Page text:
Are you concerned about the seniors in your life feeling isolated and lonely at home while they wait out the COVID-19 pandemic? In most cases, the safest strategy to protect their health is to avoid visiting them in person. But it’s important to let them know they’re not alone and that you care about their well-being. Here are some tips for keeping in touch from James Campbell, MD, chair of geriatric medicine at MetroHealth.
Write a letter
Put pen to paper to let seniors know you’re thinking about them. Ask the kids to write a poem or create some artwork to send along as well. Then ask your older loved ones to write a letter back.
Call or video chat regularly
Pick up the phone. Or, better yet, if they have a smartphone, video chat using Skype, FaceTime, Zoom or another app. Let grandparents catch up with their grandchildren. If you’re using a video app, try scheduling a virtual meal together where family members take turns talking about their day.
Send them a care package
Sending a surprise package to your older friends or loved ones can brighten their day. Try sending books, jigsaw puzzles and crosswords to flex their minds and occupy their time. Send flowers or a food basket with healthy items such as fresh or dried fruits, nuts and dark chocolate.
Encourage them to limit news consumption
While seniors want to stay informed, consuming too much news coverage can be stressful, and stress can lower the immune system. Recommend checking the news no more than twice a day.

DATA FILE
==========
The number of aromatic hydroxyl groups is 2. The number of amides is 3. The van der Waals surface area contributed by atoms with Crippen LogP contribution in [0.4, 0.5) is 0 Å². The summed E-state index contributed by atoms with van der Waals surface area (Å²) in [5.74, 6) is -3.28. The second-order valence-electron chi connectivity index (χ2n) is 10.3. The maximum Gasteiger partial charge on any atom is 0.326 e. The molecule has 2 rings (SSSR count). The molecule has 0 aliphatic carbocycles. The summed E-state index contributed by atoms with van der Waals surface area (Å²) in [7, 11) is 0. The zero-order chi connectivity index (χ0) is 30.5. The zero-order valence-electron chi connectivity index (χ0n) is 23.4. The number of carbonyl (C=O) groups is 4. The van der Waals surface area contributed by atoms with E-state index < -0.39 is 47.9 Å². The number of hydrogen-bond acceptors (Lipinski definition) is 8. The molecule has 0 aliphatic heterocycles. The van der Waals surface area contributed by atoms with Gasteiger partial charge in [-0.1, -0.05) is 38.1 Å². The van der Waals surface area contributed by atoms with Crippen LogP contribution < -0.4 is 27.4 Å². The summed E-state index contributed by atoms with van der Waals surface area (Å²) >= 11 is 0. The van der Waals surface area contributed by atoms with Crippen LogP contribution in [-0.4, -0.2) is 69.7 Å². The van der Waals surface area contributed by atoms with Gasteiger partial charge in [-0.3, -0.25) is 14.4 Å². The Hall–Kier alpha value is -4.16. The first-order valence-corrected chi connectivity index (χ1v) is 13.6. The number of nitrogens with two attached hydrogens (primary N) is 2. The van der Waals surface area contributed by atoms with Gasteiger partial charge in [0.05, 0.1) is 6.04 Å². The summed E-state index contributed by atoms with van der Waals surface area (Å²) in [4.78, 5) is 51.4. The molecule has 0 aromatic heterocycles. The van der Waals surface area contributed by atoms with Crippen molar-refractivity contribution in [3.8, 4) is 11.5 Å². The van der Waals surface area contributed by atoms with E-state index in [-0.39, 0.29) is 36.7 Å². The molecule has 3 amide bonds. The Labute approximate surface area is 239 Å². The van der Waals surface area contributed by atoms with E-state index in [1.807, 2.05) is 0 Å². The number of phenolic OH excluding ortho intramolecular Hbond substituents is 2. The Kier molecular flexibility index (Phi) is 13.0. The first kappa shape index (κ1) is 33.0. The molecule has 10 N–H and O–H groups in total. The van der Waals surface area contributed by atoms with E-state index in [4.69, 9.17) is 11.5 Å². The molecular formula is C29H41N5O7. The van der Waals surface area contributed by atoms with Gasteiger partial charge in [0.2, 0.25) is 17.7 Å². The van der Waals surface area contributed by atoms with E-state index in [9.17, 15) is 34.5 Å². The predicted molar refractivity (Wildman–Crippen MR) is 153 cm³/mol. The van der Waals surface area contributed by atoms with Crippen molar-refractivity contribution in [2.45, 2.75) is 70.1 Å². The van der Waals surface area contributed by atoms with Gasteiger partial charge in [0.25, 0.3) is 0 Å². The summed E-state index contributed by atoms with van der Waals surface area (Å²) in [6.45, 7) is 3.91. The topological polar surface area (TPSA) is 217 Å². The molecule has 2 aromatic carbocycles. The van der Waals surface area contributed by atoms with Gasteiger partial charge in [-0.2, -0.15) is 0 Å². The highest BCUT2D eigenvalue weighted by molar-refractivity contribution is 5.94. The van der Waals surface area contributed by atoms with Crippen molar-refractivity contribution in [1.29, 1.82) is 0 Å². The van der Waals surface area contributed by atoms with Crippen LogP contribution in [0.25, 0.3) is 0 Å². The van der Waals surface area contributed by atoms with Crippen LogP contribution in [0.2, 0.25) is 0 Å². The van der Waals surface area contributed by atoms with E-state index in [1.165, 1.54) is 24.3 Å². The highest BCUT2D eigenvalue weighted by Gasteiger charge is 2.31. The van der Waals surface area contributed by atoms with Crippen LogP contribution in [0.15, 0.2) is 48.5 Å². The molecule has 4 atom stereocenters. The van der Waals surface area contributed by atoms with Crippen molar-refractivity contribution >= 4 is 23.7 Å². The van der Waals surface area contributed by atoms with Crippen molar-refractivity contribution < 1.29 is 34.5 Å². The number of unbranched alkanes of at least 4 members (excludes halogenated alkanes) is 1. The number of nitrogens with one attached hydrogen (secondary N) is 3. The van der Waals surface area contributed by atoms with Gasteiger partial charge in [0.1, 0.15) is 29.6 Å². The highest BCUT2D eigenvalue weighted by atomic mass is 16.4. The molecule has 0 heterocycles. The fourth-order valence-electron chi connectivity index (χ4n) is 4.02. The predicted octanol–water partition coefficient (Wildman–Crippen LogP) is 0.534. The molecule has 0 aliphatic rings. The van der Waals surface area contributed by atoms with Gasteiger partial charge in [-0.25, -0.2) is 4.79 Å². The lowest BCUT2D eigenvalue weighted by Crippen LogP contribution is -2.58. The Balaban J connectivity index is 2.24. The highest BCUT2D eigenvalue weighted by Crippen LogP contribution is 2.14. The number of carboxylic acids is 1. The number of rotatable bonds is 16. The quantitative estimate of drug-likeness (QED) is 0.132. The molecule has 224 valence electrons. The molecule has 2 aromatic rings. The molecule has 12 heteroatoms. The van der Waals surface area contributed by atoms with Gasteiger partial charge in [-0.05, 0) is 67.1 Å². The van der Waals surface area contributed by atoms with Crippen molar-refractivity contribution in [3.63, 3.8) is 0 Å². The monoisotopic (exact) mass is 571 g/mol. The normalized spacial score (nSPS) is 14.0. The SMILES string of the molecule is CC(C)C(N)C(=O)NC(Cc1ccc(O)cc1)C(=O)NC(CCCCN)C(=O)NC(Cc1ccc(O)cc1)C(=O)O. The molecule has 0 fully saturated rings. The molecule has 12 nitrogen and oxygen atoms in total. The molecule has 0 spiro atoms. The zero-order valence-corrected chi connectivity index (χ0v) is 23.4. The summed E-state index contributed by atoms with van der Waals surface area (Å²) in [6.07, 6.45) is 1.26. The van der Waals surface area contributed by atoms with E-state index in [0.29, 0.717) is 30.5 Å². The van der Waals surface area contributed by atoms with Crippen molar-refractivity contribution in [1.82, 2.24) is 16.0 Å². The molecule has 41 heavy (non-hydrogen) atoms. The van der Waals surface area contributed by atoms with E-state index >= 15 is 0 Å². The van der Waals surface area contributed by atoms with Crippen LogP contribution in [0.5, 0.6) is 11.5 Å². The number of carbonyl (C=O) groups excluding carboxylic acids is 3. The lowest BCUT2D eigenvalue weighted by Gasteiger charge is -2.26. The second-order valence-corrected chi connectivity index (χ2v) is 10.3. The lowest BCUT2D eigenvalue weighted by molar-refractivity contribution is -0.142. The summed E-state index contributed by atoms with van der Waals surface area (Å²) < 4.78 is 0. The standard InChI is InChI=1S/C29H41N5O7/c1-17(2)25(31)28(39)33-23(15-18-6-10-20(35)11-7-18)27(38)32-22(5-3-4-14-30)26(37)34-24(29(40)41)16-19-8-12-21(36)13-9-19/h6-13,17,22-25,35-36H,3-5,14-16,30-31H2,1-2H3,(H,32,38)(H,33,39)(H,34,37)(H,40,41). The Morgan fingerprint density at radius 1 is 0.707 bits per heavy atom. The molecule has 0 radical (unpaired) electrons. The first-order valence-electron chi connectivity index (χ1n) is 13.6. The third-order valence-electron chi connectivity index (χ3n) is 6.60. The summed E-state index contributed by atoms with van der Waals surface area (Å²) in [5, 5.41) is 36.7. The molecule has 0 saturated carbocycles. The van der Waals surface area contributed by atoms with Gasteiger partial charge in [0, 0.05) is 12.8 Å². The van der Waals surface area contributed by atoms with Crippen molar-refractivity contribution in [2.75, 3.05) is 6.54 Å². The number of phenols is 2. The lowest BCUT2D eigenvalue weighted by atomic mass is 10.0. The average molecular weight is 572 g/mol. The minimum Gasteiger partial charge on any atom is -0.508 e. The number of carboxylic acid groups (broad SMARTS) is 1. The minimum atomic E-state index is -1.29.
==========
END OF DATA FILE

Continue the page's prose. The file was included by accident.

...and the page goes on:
Encourage them to exercise
Seniors should exercise for 5 to 10 minutes every two to three hours. Learn more about exercising at home.
Offer to shop for groceries
If you live nearby and are going out for groceries, ask your elders if they need anything. Some good food choices include sweet potatoes, red peppers, carrots, oranges, strawberries, spinach, broccoli, beans, nuts and seeds, which are rich in beta carotene, Vitamin C, Vitamin E and zinc. Foods high in Vitamin D — which can be found in dairy products, almond and other plant-based milk and fortified cereals — are other healthy options.
Pick up prescriptions
If their pharmacy has a drive-through option, use it. Or call to see if the pharmacy has delivery options. Check to see if your older friends or loved ones have any questions about their medications. If they do, encourage them to call the pharmacist or their doctor.
Be sure to ask about their health
Seniors should take all health concerns seriously. Are they experiencing any symptoms of COVID-19 such as fever or shortness of breath? Are they having other health problems or experiencing side effects from their medications?
For non-emergent health concerns, encourage seniors to try MetroHealth’s new telehealth service, which allows patients to access medical care without leaving their home. Learn more.
The health and wellness of our patients and our community is our primary concern at MetroHealth. Although we are trying to limit the number of in-person office visits to slow the spread of COVID-19 (coronavirus), we also want to avoid any lapse in your medical care. With new telehealth solutions, we can address many of your and your family’s health care needs with a telephone or video visit. To schedule a telehealth visit with your provider, schedule online through MyChart or call your doctor’s office. For more information on telehealth, visit metrohealth.org/telehealth.
James Campbell, MD